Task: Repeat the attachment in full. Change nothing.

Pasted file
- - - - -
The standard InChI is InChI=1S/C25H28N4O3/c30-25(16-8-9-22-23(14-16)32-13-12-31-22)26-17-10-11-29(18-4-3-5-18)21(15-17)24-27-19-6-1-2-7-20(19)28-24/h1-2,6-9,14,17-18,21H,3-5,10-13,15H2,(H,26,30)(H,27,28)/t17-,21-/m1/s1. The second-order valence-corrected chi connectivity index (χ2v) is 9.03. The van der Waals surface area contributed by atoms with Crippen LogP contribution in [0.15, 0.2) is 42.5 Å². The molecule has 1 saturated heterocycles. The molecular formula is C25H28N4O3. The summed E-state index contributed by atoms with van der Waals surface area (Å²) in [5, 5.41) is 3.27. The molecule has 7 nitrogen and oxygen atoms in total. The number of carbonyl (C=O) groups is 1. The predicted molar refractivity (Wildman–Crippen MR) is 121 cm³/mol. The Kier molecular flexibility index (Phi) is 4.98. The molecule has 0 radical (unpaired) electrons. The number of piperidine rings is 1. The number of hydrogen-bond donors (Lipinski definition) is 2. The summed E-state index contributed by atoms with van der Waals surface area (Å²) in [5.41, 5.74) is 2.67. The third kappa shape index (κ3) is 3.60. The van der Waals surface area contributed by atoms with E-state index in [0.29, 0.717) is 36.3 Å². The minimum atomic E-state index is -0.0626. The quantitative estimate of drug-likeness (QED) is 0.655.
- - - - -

The standard InChI is InChI=1S/C25H28N4O3/c30-25(16-8-9-22-23(14-16)32-13-12-31-22)26-17-10-11-29(18-4-3-5-18)21(15-17)24-27-19-6-1-2-7-20(19)28-24/h1-2,6-9,14,17-18,21H,3-5,10-13,15H2,(H,26,30)(H,27,28)/t17-,21-/m1/s1. The second-order valence-corrected chi connectivity index (χ2v) is 9.03. The van der Waals surface area contributed by atoms with Crippen LogP contribution in [0.15, 0.2) is 42.5 Å². The molecule has 1 saturated heterocycles. The molecular formula is C25H28N4O3. The summed E-state index contributed by atoms with van der Waals surface area (Å²) in [5, 5.41) is 3.27. The molecule has 7 nitrogen and oxygen atoms in total. The number of carbonyl (C=O) groups is 1. The predicted molar refractivity (Wildman–Crippen MR) is 121 cm³/mol. The Kier molecular flexibility index (Phi) is 4.98. The molecule has 0 radical (unpaired) electrons. The number of piperidine rings is 1. The number of hydrogen-bond donors (Lipinski definition) is 2. The summed E-state index contributed by atoms with van der Waals surface area (Å²) in [5.41, 5.74) is 2.67. The third kappa shape index (κ3) is 3.60. The van der Waals surface area contributed by atoms with E-state index in [0.29, 0.717) is 36.3 Å². The minimum atomic E-state index is -0.0626. The quantitative estimate of drug-likeness (QED) is 0.655.